Universities in the Canary Islands have learned the benefits of working together. Rebecca Warden reports
THE Astrophysics Institute of the Canaries was founded in the 1960s when Spain's first professor of astrophysics, Francisco Sanchez, came to the Canaries.
"Spanish astrophysics was born at the University of La Laguna using the Canaries skies as its natural resource," Professor Sanchez says. "Before that there was simply no tradition in Spain."
The institute houses powerful telescopes at two observatories on Tenerife and La Palma, enjoys an international reputation for the quality of its research and ranks among the top three places for sky-watching alongside observatories in Hawaii and in Chile's Atacama desert.
It was a team of IAC scientists that announced the first sighting of a brown dwarf in a paper published in December 1995. This was confirmed by a meeting of leading astrophysicists held in the Canaries in March this year.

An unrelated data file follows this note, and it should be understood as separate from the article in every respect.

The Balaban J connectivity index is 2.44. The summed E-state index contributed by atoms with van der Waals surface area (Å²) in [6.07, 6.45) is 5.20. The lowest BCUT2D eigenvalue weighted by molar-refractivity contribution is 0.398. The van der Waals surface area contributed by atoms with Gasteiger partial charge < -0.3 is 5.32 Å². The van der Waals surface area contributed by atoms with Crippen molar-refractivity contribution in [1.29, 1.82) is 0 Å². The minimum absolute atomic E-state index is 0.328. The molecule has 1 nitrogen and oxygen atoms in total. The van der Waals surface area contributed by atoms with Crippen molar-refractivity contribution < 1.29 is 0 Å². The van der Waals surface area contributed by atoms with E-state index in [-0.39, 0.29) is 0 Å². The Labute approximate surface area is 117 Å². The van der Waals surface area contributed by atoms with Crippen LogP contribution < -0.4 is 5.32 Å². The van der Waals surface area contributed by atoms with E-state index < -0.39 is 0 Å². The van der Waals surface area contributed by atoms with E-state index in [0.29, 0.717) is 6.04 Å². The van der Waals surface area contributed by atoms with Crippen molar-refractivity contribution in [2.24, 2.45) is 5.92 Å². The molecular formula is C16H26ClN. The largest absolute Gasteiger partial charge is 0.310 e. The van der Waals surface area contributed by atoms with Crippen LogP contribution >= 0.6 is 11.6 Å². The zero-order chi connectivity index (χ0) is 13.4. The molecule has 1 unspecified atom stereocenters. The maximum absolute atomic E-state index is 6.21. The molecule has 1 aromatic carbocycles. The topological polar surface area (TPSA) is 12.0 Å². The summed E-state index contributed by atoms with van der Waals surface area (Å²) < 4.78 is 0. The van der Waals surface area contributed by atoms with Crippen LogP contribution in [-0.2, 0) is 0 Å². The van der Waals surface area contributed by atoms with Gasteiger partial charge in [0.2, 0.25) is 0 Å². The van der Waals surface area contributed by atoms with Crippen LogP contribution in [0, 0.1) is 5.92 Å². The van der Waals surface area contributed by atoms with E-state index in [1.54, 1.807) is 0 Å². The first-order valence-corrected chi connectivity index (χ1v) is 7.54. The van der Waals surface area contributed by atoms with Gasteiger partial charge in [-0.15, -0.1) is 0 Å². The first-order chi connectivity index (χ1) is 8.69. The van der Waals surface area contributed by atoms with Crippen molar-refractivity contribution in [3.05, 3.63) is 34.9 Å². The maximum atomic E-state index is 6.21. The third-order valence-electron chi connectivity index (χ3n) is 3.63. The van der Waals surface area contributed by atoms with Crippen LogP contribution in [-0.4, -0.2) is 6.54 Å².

A brown dwarf is a cool object similar to a star, but is incapable of sustaining nuclear fusion because of its insufficient mass. Whereas stars give off a large amount of light as a product of nuclear fusion, brown dwarfs have only faint luminosity at the start of their lives, becoming fainter and fainter as they cool and shrink in size, making them very hard to detect.
"We adopted the strategy of looking for brown dwarfs when they are young and give off more light as this helps us to reach them with telescopes," says scientist Ms Zapatero Osorio. "We also decided to search in regions of the sky where the density of objects is greater than in other regions, for example, where stars are born."
Their efforts paid off when they discovered Teide 1 in the region of the Pleiades star cluster. Scientists have since located several more brown dwarfs, including some near the sun.
The next task is to study the characteristics of these phenomena and work out how frequently they occur. While brown dwarfs are always smaller than stars, another question is how small they can be.